Eddy Cue, right, leaving court in 2012.
Photograph by Victor J. Blue — Bloomberg via Getty Images

Taylor Swift drew attention to an aspect of Apple's business culture that's not so pretty. 

By Philip Elmer-DeWitt
June 25, 2015

It came down to 0.2 cents per song.

That’s how much the indie labels got from Apple after Taylor Swift weighed in.

Apple has a reputation as a hard bargainer, but thanks in part to NDA penalties as high as $50 million per leak, the details rarely come to light. It took a federal antitrust suit to get Eddy Cue and the book publishers to talk.

Music guys, however, are a chatty bunch, and we’re already getting some of the backstory to what Billboard is calling the Indie Revolt.

Here’s the play-by-play a couple music execs laid out for the New York Times’ Ben Sisario:

“In the months before Apple announced Apple Music at an event in San Francisco on June 8, the company had extensive talks with Universal, Sony and Warner, the three major labels, and struck the first of its deals with those labels only days before the announcement.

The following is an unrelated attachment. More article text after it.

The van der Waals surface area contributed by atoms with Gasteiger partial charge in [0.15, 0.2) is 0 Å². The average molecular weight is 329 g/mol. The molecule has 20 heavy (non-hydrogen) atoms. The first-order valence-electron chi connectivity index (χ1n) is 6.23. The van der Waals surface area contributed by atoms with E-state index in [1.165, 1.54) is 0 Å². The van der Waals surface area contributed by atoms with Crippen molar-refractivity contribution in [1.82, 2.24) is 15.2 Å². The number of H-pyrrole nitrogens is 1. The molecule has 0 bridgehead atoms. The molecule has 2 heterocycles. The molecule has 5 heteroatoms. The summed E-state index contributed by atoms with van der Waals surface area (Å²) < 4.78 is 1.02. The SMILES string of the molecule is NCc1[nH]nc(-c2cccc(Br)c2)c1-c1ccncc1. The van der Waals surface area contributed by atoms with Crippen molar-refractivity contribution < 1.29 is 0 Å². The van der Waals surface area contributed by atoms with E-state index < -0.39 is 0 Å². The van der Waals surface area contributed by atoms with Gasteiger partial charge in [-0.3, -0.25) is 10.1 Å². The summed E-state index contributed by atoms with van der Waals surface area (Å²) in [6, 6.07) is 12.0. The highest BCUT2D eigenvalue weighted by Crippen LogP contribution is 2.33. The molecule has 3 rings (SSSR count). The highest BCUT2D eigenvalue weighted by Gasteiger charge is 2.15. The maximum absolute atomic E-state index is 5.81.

“But independents were not sent proposals by Apple until the day of the event, and they were told they had five days to approve them with no possibility of negotiation, according to two executives with knowledge of the talks.”

This is classic Eddie Cue, learned at Steve Jobs’ knee. He starts with the majors, dictates the terms, sets a hard deadline and doesn’t give an inch.

It took a pop diva to get Apple to budge. And then by only $0.002.

Follow Philip Elmer-DeWitt on Twitter at @philiped. Read his Apple AAPL coverage at fortune.com/ped or subscribe via his RSS feed.

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